Single-player games with dead authentication servers ruled DMCA exempt

Should it be legal for owners of online-enabled games abandoned by the manufacturer to modify them in order to continue playing them? Today the U.S. gov't said yes -- with some caveats.

Remember back in April, when the EFF and the ESA butted heads over the EFF and Harvard Law School student Kendra Albert's petition to the U.S. Copyright Office to exempt abandoned online games from the Digital Millennium Copyright Act?

The EFF and Albert were trying to (among other things) make it legal for lawful owners of non-MMO games "that are no longer supported by the developer, and that require communication with a server" to modify their games for the purposes of "continued play, preservation, research or study."

This week they succeeded -- for the most part.

Game developers should pay particular attention to pages 52-56 of the U.S. Copyright Office's ruling on the petition, as it allows for modification and copying of video games only if they have single-player components which require an online authentication check to play, and those online authentication systems have been formally shut down by a developer/publisher or seemingly abandoned for longer than six months.  

That covers a large portion of the video game-related tinkering the EFF was lobbying to make legal, but not all of it. The DMCA still does not allow for video game owners or preservationists to modify their games in order to allow for local or online multiplayer play. This is something they might want to do if they wanted to play or demonstrate a multiplayer game - either a FPS or MMO, for example - after its online servers had been shut down.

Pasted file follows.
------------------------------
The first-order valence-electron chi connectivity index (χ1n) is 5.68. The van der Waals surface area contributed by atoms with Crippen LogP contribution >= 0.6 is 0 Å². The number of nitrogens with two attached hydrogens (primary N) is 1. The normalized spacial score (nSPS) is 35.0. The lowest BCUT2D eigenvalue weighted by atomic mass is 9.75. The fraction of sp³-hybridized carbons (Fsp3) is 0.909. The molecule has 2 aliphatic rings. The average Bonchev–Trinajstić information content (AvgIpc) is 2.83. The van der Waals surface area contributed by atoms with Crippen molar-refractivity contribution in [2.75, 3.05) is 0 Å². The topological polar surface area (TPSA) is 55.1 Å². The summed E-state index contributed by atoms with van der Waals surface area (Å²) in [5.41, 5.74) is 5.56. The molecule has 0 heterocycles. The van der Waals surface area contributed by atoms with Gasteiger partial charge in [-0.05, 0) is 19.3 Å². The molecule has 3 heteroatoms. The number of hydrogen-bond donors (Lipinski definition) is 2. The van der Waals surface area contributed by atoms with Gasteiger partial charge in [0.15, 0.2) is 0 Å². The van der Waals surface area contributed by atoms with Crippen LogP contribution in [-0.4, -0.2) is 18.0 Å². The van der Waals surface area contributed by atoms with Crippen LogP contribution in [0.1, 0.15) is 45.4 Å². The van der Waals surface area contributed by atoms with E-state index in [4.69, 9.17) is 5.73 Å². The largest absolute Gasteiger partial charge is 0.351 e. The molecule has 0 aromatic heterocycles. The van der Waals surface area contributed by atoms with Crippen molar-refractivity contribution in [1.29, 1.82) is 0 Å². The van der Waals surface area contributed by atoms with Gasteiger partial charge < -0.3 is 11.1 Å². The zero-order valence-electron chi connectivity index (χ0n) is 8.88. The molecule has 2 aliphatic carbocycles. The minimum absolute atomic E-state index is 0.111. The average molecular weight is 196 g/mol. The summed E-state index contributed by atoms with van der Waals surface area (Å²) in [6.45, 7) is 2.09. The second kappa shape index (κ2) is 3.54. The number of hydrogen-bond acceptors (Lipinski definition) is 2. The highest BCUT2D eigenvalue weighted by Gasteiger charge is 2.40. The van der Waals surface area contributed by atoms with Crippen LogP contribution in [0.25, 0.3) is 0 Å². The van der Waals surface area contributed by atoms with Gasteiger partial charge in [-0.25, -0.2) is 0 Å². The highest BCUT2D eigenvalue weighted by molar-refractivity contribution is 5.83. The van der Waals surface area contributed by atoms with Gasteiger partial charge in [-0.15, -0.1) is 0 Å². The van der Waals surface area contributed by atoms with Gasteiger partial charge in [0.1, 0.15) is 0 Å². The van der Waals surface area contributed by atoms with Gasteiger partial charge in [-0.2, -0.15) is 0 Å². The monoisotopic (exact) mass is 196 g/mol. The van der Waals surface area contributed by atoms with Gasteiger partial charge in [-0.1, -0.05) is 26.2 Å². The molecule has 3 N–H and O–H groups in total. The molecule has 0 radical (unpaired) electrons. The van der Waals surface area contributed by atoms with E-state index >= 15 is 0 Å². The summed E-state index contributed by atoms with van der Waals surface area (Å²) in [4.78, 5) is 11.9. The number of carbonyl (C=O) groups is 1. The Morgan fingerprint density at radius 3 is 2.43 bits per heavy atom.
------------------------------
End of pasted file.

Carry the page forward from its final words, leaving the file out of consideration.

Under this new ruling it's also still illegal for game owners to tinker with their consoles in order to circumvent defunct online authentication systems tied to that hardware, a portion of the EFF's petition that the ESA (which represents the interests of companies like Sony, Nintendo and Microsoft) took particular umbrage with. 

However, the U.S. Copyright Office will permit preservationists to modify console firmware in order to make video games playable if their remote authentication systems are discontinued, but only if those modified consoles are used for non-commercial purposes in institutions which are "open to the public and/or to unafficiliated researchers," like libraries and museums.

If you have some time, it's worth spending some of it to check out the U.S. Copyright Office's full ruling for more details on these DMCA exemptions, which encompass everything from video games to car software and mobile devices.

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